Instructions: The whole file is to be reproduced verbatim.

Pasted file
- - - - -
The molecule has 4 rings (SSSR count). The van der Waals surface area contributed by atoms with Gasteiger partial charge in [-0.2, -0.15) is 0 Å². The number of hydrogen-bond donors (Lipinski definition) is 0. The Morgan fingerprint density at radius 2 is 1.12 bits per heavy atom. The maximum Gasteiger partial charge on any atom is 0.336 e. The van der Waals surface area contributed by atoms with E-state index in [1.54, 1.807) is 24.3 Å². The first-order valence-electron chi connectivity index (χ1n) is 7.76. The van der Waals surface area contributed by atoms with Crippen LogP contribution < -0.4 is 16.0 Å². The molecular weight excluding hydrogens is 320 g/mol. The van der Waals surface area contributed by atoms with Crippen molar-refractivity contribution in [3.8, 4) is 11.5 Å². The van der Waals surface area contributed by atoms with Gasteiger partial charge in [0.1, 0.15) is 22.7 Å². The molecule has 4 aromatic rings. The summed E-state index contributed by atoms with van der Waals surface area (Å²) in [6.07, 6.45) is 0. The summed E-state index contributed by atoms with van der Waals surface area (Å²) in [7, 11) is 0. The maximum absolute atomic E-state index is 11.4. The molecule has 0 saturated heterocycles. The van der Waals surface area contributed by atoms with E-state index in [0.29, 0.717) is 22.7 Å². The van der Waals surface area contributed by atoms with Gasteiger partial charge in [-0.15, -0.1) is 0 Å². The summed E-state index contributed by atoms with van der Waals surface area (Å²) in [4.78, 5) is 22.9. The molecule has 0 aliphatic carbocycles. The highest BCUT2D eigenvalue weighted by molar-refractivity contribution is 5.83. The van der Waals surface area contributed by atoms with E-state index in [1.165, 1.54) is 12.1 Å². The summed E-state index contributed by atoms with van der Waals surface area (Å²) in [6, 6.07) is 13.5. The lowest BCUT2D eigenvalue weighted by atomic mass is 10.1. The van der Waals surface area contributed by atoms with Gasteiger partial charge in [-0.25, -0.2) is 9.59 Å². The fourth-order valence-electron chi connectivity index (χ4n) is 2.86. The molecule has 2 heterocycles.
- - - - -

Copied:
The molecule has 4 rings (SSSR count). The van der Waals surface area contributed by atoms with Gasteiger partial charge in [-0.2, -0.15) is 0 Å². The number of hydrogen-bond donors (Lipinski definition) is 0. The Morgan fingerprint density at radius 2 is 1.12 bits per heavy atom. The maximum Gasteiger partial charge on any atom is 0.336 e. The van der Waals surface area contributed by atoms with E-state index in [1.54, 1.807) is 24.3 Å². The first-order valence-electron chi connectivity index (χ1n) is 7.76. The van der Waals surface area contributed by atoms with Crippen LogP contribution < -0.4 is 16.0 Å². The molecular weight excluding hydrogens is 320 g/mol. The van der Waals surface area contributed by atoms with Crippen molar-refractivity contribution in [3.8, 4) is 11.5 Å². The van der Waals surface area contributed by atoms with Gasteiger partial charge in [0.1, 0.15) is 22.7 Å². The molecule has 4 aromatic rings. The summed E-state index contributed by atoms with van der Waals surface area (Å²) in [6.07, 6.45) is 0. The summed E-state index contributed by atoms with van der Waals surface area (Å²) in [7, 11) is 0. The maximum absolute atomic E-state index is 11.4. The molecule has 0 saturated heterocycles. The van der Waals surface area contributed by atoms with E-state index in [0.29, 0.717) is 22.7 Å². The van der Waals surface area contributed by atoms with Gasteiger partial charge in [-0.15, -0.1) is 0 Å². The summed E-state index contributed by atoms with van der Waals surface area (Å²) in [4.78, 5) is 22.9. The molecule has 0 aliphatic carbocycles. The highest BCUT2D eigenvalue weighted by molar-refractivity contribution is 5.83. The van der Waals surface area contributed by atoms with E-state index in [1.165, 1.54) is 12.1 Å². The summed E-state index contributed by atoms with van der Waals surface area (Å²) in [6, 6.07) is 13.5. The lowest BCUT2D eigenvalue weighted by atomic mass is 10.1. The van der Waals surface area contributed by atoms with Gasteiger partial charge in [-0.25, -0.2) is 9.59 Å². The fourth-order valence-electron chi connectivity index (χ4n) is 2.86. The molecule has 2 heterocycles.